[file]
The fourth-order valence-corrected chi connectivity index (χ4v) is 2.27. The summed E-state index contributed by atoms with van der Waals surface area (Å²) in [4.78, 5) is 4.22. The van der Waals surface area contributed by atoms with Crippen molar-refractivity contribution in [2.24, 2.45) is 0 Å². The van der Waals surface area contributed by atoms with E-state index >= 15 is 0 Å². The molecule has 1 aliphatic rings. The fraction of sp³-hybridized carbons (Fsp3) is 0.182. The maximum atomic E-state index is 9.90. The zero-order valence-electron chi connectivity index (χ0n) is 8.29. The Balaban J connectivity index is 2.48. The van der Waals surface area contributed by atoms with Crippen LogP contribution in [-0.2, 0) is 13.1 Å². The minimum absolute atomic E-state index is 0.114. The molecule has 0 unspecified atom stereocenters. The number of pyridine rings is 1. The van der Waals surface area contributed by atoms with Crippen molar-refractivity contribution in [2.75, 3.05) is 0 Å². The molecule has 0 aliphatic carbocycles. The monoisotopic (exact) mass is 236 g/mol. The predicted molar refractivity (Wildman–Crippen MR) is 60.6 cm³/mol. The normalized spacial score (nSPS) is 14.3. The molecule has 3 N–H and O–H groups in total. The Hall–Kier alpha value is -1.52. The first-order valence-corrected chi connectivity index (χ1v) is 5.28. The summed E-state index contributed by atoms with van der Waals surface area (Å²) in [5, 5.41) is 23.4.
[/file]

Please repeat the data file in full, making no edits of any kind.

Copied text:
The fourth-order valence-corrected chi connectivity index (χ4v) is 2.27. The summed E-state index contributed by atoms with van der Waals surface area (Å²) in [4.78, 5) is 4.22. The van der Waals surface area contributed by atoms with Crippen molar-refractivity contribution in [2.24, 2.45) is 0 Å². The van der Waals surface area contributed by atoms with E-state index >= 15 is 0 Å². The molecule has 1 aliphatic rings. The fraction of sp³-hybridized carbons (Fsp3) is 0.182. The maximum atomic E-state index is 9.90. The zero-order valence-electron chi connectivity index (χ0n) is 8.29. The Balaban J connectivity index is 2.48. The van der Waals surface area contributed by atoms with Crippen LogP contribution in [-0.2, 0) is 13.1 Å². The minimum absolute atomic E-state index is 0.114. The molecule has 0 unspecified atom stereocenters. The number of pyridine rings is 1. The van der Waals surface area contributed by atoms with Crippen molar-refractivity contribution in [2.75, 3.05) is 0 Å². The molecule has 0 aliphatic carbocycles. The monoisotopic (exact) mass is 236 g/mol. The predicted molar refractivity (Wildman–Crippen MR) is 60.6 cm³/mol. The normalized spacial score (nSPS) is 14.3. The molecule has 3 N–H and O–H groups in total. The Hall–Kier alpha value is -1.52. The first-order valence-corrected chi connectivity index (χ1v) is 5.28. The summed E-state index contributed by atoms with van der Waals surface area (Å²) in [5, 5.41) is 23.4.